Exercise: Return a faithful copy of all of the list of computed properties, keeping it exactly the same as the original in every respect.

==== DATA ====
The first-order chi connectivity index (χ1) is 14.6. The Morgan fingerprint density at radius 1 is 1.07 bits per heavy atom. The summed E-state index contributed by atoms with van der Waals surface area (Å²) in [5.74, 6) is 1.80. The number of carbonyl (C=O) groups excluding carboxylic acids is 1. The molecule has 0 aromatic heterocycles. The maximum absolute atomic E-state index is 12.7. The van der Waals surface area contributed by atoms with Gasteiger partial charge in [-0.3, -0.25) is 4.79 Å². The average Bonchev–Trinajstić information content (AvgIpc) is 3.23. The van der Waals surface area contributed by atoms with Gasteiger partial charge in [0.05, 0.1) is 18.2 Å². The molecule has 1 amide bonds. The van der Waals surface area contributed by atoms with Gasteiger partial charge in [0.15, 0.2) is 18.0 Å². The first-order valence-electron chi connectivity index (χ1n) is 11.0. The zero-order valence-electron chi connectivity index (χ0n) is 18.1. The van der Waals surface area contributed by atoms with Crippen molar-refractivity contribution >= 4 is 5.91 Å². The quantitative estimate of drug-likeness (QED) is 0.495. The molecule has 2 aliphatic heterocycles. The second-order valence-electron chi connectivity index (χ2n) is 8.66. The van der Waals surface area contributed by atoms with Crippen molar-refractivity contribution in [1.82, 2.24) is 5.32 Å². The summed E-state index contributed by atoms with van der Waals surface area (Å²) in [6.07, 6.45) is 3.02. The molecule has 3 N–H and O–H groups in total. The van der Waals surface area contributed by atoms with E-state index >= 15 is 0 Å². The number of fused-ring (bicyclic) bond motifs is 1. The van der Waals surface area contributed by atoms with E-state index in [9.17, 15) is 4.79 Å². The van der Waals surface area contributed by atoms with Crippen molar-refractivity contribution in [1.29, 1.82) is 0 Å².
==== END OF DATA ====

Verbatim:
The first-order chi connectivity index (χ1) is 14.6. The Morgan fingerprint density at radius 1 is 1.07 bits per heavy atom. The summed E-state index contributed by atoms with van der Waals surface area (Å²) in [5.74, 6) is 1.80. The number of carbonyl (C=O) groups excluding carboxylic acids is 1. The molecule has 0 aromatic heterocycles. The maximum absolute atomic E-state index is 12.7. The van der Waals surface area contributed by atoms with Gasteiger partial charge in [-0.3, -0.25) is 4.79 Å². The average Bonchev–Trinajstić information content (AvgIpc) is 3.23. The van der Waals surface area contributed by atoms with Gasteiger partial charge in [0.05, 0.1) is 18.2 Å². The molecule has 1 amide bonds. The van der Waals surface area contributed by atoms with Gasteiger partial charge in [0.15, 0.2) is 18.0 Å². The first-order valence-electron chi connectivity index (χ1n) is 11.0. The zero-order valence-electron chi connectivity index (χ0n) is 18.1. The van der Waals surface area contributed by atoms with Crippen molar-refractivity contribution >= 4 is 5.91 Å². The quantitative estimate of drug-likeness (QED) is 0.495. The molecule has 2 aliphatic heterocycles. The second-order valence-electron chi connectivity index (χ2n) is 8.66. The van der Waals surface area contributed by atoms with Crippen molar-refractivity contribution in [1.82, 2.24) is 5.32 Å². The summed E-state index contributed by atoms with van der Waals surface area (Å²) in [6.07, 6.45) is 3.02. The molecule has 3 N–H and O–H groups in total. The van der Waals surface area contributed by atoms with E-state index >= 15 is 0 Å². The number of fused-ring (bicyclic) bond motifs is 1. The van der Waals surface area contributed by atoms with E-state index in [9.17, 15) is 4.79 Å². The van der Waals surface area contributed by atoms with Crippen molar-refractivity contribution in [1.29, 1.82) is 0 Å².